Gallery lighting can make a piece artwork go from okay to wow. It’s pretty straightforward process of finding out how a piece of artwork is supposed to look.
Either your artist will send you a high resolution photo or you put the artwork in sunlight. Either way you do it you’ll see the correct colors of the artwork. From there you’ll want to replicate those colors inside your gallery using a lot of gallery lighting. Depending on the size of a piece of art, you could end up shining just one light bulb on a small painting or sculpture or you could have five directed at a large installation.
High-quality and high-watt fluorescent light bulb floods will keep your artwork looking right. Some galleries use cooler temperature bulbs for a little bit more of a white and less of a harsh yellow look. The bulb can change the hue, value and color intensity of your artwork, so finding the right temperature for your art gallery is key here.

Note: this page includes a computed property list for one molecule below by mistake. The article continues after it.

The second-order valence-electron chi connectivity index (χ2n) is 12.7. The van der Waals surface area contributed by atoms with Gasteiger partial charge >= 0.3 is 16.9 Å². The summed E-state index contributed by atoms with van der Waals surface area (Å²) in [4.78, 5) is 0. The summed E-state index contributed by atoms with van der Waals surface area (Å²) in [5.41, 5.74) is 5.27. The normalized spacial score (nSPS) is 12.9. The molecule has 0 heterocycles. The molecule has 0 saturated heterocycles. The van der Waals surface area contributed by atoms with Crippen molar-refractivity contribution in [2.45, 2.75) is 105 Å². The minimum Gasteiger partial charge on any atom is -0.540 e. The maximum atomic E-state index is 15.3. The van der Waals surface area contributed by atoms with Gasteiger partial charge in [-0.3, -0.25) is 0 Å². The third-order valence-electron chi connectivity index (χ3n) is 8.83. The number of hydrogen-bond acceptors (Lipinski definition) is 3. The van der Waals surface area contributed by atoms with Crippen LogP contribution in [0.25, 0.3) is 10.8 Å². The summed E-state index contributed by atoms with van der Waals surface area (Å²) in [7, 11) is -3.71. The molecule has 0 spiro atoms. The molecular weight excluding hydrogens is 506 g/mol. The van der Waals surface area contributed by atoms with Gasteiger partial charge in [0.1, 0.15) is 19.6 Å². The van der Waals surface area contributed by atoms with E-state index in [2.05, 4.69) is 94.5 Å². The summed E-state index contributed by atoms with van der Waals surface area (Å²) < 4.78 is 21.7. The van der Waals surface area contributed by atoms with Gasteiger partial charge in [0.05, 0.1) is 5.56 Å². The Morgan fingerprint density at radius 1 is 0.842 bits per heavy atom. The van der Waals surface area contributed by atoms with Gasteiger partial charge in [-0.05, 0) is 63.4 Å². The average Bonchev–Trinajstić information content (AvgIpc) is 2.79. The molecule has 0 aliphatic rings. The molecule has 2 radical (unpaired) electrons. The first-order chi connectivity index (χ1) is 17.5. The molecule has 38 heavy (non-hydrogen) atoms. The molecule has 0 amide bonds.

Adjusting the bulbs and aiming them at the right spots on the artwork is also important. If your gallery uses a track and rail lighting system and it’s pretty old, sometimes the track head can get loosened and slump after a while, so constantly checking will assure that the lights are still where you placed them. Even aiming the bulbs just a little off can light up the wall behind the painting or sculpture and detract from the artwork. And choosing the wrong areas of the artwork to highlight can make the painting look different and not its best.
Whenever your art gallery’s paintings are rehanged, it’s important to adjust the lighting to reflect the new artwork. Each piece of art requires a different angle of lighting to illuminate it and help sell it.
In addition, another bonus of great lighting is adding a dimmer switch to all the lights across the gallery. At a moment’s notice, without taking artwork back to the viewing room, it can be a great sales tactic to show how a certain piece of artwork will look under varying degrees of light. It may impress a potential collector enough to purchase it right there and then.
Lighting can make or break your sale and it’s a ongoing process of learning and discovering.
How does lighting affect your art gallery sales?